Banned Book Week

Discussion in 'Books' started by dearprudence, Sep 22, 2003.

  1. dearprudence

    dearprudence Member

    Nov 1, 2000
    Nat'l Team:
    United States
    With September 20-27, 2003 being Banned Book Week, I thought I'd share a fairly recent list of books which are often banned in public libraries.

    The 100 Most Frequently Challenged Books of 1990–2000
    1. Scary Stories (Series) by Alvin Schwartz
    2. Daddy’s Roommate by Michael Willhoite
    3. I Know Why the Caged Bird Sings by Maya Angelou
    4. The Chocolate War by Robert Cormier
    5. The Adventures of Huckleberry Finn by Mark Twain
    6. Of Mice and Men by John Steinbeck
    7. Harry Potter (Series) by J.K. Rowling
    8. Forever by Judy Blume
    9. Bridge to Terabithia by Katherine Paterson
    10. Alice (Series) by Phyllis Reynolds Naylor
    11. Heather Has Two Mommies by Leslea Newman
    12. My Brother Sam is Dead by James Lincoln Collier and Christopher Collier
    13. The Catcher in the Rye by J.D. Salinger
    14, The Giver by Lois Lowry
    15. It’s Perfectly Normal by Robie Harris
    16. Goosebumps (Series) by R.L. Stine
    17. A Day No Pigs Would Die by Robert Newton Peck
    18. The Color Purple by Alice Walker
    19. Sex by Madonna
    20. Earth’s Children (Series) by Jean M. Auel
    21. The Great Gilly Hopkins by Katherine Paterson
    22. A Wrinkle in Time by Madeleine L’Engle
    23. Go Ask Alice by Anonymous
    24. Fallen Angels by Walter Dean Myers
    25. In the Night Kitchen by Maurice Sendak
    26. The Stupids (Series) by Harry Allard
    27. The Witches by Roald Dahl
    28. The New Joy of Gay Sex by Charles Silverstein
    29. Anastasia Krupnik (Series) by Lois Lowry
    30. The Goats by Brock Cole
    31. Kaffir Boy by Mark Mathabane
    32. Blubber by Judy Blume
    33. Killing Mr. Griffin by Lois Duncan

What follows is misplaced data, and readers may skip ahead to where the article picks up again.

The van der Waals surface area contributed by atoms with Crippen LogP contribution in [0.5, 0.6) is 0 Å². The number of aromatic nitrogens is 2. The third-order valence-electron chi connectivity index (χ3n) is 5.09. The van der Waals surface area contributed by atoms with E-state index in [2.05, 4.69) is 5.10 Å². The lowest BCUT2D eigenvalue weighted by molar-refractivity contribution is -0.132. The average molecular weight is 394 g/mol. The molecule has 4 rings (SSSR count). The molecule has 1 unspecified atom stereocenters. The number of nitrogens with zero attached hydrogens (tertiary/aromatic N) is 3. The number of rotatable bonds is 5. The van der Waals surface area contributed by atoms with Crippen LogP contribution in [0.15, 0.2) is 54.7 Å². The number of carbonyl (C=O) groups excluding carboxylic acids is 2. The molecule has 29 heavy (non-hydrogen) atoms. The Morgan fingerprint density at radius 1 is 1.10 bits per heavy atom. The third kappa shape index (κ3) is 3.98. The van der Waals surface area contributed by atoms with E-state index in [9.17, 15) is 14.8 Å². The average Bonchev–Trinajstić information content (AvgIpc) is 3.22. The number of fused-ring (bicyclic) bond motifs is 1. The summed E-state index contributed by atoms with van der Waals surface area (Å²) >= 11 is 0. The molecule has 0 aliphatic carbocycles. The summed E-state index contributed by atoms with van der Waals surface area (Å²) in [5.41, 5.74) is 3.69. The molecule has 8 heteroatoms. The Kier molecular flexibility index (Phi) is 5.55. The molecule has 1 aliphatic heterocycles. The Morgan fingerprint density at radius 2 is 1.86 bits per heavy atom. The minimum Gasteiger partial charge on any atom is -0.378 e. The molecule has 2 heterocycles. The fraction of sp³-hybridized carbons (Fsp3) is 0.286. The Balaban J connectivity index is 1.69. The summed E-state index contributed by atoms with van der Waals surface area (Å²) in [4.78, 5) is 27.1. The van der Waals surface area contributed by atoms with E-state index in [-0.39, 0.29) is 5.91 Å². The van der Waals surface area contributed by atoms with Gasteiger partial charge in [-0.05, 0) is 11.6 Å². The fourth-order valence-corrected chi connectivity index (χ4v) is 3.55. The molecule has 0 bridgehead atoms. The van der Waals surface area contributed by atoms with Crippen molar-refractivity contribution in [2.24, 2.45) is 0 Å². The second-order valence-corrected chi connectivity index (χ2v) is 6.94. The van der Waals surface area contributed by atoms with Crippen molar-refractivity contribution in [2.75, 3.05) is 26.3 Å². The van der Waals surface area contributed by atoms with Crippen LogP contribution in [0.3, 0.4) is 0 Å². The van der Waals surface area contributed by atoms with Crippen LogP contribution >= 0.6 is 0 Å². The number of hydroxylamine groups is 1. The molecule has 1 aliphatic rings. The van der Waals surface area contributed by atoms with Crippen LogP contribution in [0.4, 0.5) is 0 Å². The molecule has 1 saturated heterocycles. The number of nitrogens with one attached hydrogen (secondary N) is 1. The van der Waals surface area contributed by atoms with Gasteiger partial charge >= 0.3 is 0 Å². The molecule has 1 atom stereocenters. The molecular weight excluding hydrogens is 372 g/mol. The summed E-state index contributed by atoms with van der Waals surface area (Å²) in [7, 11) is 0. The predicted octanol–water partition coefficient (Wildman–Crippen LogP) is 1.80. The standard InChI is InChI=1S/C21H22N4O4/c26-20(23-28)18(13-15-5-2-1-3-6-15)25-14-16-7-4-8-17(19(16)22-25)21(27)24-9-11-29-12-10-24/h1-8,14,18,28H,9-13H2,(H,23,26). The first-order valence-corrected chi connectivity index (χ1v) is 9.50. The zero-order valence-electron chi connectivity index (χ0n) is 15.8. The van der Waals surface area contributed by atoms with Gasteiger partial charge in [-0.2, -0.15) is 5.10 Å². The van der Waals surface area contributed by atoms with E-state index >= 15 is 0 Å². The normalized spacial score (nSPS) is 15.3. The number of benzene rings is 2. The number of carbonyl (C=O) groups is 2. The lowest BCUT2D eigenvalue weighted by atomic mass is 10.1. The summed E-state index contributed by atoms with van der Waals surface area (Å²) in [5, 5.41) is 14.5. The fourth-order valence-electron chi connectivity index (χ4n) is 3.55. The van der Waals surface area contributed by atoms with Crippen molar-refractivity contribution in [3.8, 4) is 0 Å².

34. Halloween ABC by Eve Merriam
    35. We All Fall Down by Robert Cormier
    36. Final Exit by Derek Humphry
    37. The Handmaid’s Tale by Margaret Atwood
    38. Julie of the Wolves by Jean Craighead George
    39. The Bluest Eye by Toni Morrison
    40. What’s Happening to my Body? Book for Girls: A Growing-Up Guide for Parents & Daughters by Lynda Madaras
    41. To Kill a Mockingbird by Harper Lee
    42. Beloved by Toni Morrison
    43. The Outsiders by S.E. Hinton
    44. The Pigman by Paul Zindel
    45. Bumps in the Night by Harry Allard
    46. Deenie by Judy Blume
    47.Flowers for Algernon by Daniel Keyes
    48. Annie on my Mind by Nancy Garden
    49. The Boy Who Lost His Face by Louis Sachar
    50. Cross Your Fingers, Spit in Your Hat by Alvin Schwartz
    51. A Light in the Attic by Shel Silverstein
    52. Brave New World by Aldous Huxley
    53. Sleeping Beauty Trilogy by A.N. Roquelaure (Anne Rice)
    54. Asking About Sex and Growing Up by Joanna Cole
    55. Cujo by Stephen King
    56. James and the Giant Peach by Roald Dahl
    57. The Anarchist Cookbook by William Powell
    58. Boys and Sex by Wardell Pomeroy
    59. Ordinary People by Judith Guest
    60. American Psycho by Bret Easton Ellis
    61. What’s Happening to my Body? Book for Boys: A Growing-Up Guide for Parents & Sons by Lynda Madaras
    62. Are You There, God? It’s Me, Margaret by Judy Blume
    63. Crazy Lady by Jane Conly